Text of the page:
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32.7 MECHANICAL PROPERTIES AND TESTS
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Most mechanical properties are structure-sensitive; that is, they are affected by changes in either the lattice structure or the microstructure. However, modulus of elasticity is one property that is structure-insensitive. For example, ductility and toughness of any material (regardless of whether it is a pure element such as copper, a simple alloy such as AISI 1080 steel, or a complex alloy such as a cobalt-base superalloy) vary with grain size, amount of cold work if any, or the microstructure if heat-treated. The modulus of elasticity of any material is the same regardless of grain size, amount of cold work, or microstructure.
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SOLID MATERIALS 32.23
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Mechanical properties are discussed individually in the sections that follow. Several new quantitative relationships for the properties are presented here which make it possible to understand the mechanical properties to a depth that is not possible by means of the conventional tabular listings, where the properties of each material are listed separately.
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32.8 HARDNESS
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Hardness is used more frequently than any other of the mechanical properties by the design engineer to specify the final condition of a structural part. This is due in part to the fact that hardness tests are the least expensive in time and money to conduct. The test can be performed on a finished part without the need to machine a special test specimen. In other words, a hardness test may be a nondestructive test in that it can be performed on the actual part without affecting its service function. Hardness is frequently defined as a measure of the ability of a material to resist plastic deformation or penetration by an indenter having a spherical or conical end. At the present time, hardness is more a technological property of a material than it is a scientific or engineering property. In a sense, hardness tests are practical shop tests rather than basic scientific tests. All the hardness scales in use today give relative values rather than absolute ones. Even though some hardness scales, such as the Brinell, have units of stress (kg/mm2) associated with them, they are not absolute scales because a given piece of material (such as a 2-in cube of brass) will have significantly different Brinell hardness numbers depending on whether a 500-kg or a 3000-kg load is applied to the indenter.
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32.8.1 Rockwell Hardness The Rockwell hardnesses are hardness numbers obtained by an indentation type of test based on the depth of the indentation due to an increment of load. The Rockwell scales are by far the most frequently used hardness scales in industry even though they are completely relative. The reasons for their large acceptance are the simplicity of the testing apparatus, the short time necessary to obtain a reading, and the ease with which reproducible readings can be obtained, the last of these being due in part to the fact that the testing machine has a direct-reading dial; that is, a needle points directly to the actual hardness value without the need for referring to a conversion table or chart, as is true with the Brinell, Vickers, or Knoop hardnesses. Table 32.2 lists the most common Rockwell hardness scales.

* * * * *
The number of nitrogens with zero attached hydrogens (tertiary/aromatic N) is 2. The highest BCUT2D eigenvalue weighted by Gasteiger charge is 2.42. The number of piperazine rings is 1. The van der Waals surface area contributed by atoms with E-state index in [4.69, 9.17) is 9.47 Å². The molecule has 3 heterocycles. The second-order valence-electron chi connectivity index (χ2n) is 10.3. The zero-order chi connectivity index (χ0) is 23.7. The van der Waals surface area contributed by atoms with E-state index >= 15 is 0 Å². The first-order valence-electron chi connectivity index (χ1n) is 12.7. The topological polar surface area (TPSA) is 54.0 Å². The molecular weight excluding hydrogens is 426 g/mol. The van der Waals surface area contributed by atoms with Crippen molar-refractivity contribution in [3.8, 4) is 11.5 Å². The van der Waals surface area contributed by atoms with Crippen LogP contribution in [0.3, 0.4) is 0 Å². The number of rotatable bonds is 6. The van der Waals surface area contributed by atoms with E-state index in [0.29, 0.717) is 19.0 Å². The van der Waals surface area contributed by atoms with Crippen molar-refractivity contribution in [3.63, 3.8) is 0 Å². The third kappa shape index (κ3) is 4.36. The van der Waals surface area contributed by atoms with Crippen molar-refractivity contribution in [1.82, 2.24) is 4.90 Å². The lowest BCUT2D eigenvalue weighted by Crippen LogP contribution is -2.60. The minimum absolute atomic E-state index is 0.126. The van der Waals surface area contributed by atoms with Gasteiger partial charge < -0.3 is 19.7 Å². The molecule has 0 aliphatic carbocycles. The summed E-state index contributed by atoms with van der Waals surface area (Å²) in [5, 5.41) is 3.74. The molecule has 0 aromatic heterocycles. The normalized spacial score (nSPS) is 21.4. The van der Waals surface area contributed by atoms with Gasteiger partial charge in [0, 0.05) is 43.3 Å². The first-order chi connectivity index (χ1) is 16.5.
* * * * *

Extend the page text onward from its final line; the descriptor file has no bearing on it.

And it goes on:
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TABLE 32.2 Rockwell Hardness Scales
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SOLID MATERIALS 32.24
PERFORMANCE OF ENGINEERING MATERIALS
Indenter 1 is a diamond cone having an included angle of 120 and a spherical end radius of 0.008 in. Indenters 2 and 3 are 1 16-in-diameter and 1 8-in-diameter balls, respectively. In addition to the preceding scales, there are several others for testing very soft bearing materials, such as babbit, that use 1 4-in-diameter and 1 2-in-diameter balls.Also, there are several superficial scales that use a special diamond cone with loads less than 50 kg to test the hardness of surface-hardened layers. The particular materials that each scale is used on are as follows: the A scale on the extremely hard materials, such as carbides or thin case-hardened layers on steel; the B scale on soft steels, copper and aluminum alloys, and soft-case irons; the C scale on medium and hard steels, hard-case irons, and all hard nonferrous alloys; the E and F scales on soft copper and aluminum alloys. The remaining scales are used on even softer alloys. Several precautions must be observed in the proper use of the Rockwell scales. The ball indenter should not be used on any material having a hardness greater than 50 RC; otherwise the steel ball will be plastically deformed or flattened and thus give erroneous readings. Readings taken on the sides of cylinders or spheres should be corrected for the curvature of the surface. Readings on the C scale of less than 20 should not be recorded or specified because they are unreliable and subject to much variation. The hardness numbers for all the Rockwell scales are an inverse measure of the depth of the indentation. Each division on the dial gauge of the Rockwell machine corresponds to an 80 106 in depth of penetration. The penetration with the C scale varies between 0.0005 in for hard steel and 0.0015 in for very soft steel when only the minor load is applied. The total depth of penetration with both the major and minor loads applied varies from 0.003 in for the hardest steel to 0.008 in for soft steel (20 RC). Since these indentations are relatively shallow, the Rockwell C hardness test is considered a nondestructive test and it can be used on fairly thin parts. Although negative hardness readings can be obtained on the Rockwell scales (akin to negative Fahrenheit temperature readings), they are usually not recorded as such, but rather a different scale is used that gives readings greater than zero. The only exception to this is when one wants to show a continuous trend in the change in hardness of a material due to some treatment. A good example of this is the case of the effect of cold work on the hardness of a fully annealed brass. Here the annealed hardness may be 20 RB and increase to 95 RB with severe cold work. 32.8.2 Brinell Hardness The Brinell hardness HB is the hardness number obtained by dividing the load that is applied to a spherical indenter by the surface area of the spherical indentation produced; it has units of kilograms per square millimeter. Most readings are taken with a 10-mm ball of either hardened steel or tungsten carbide. The loads that are applied vary from 500 kg for soft materials to 3000 kg for hard materials. The steel ball should not be used on materials having a hardness greater than about 525 HB (52 RC) because of the possibility of putting a flat spot on the ball and making it inaccurate for further use. The Brinell hardness machine is as simple as, though more massive than, the Rockwell hardness machine, but the standard model is not direct-reading and takes a longer time to obtain a reading than the Rockwell machine. In addition, the indentation is much larger than that produced by the Rockwell machine, and the machine cannot be used on hard steel. The method of operation, however, is simple. The prescribed load is applied to the 10-mm-diameter ball for approximately 10 s. The part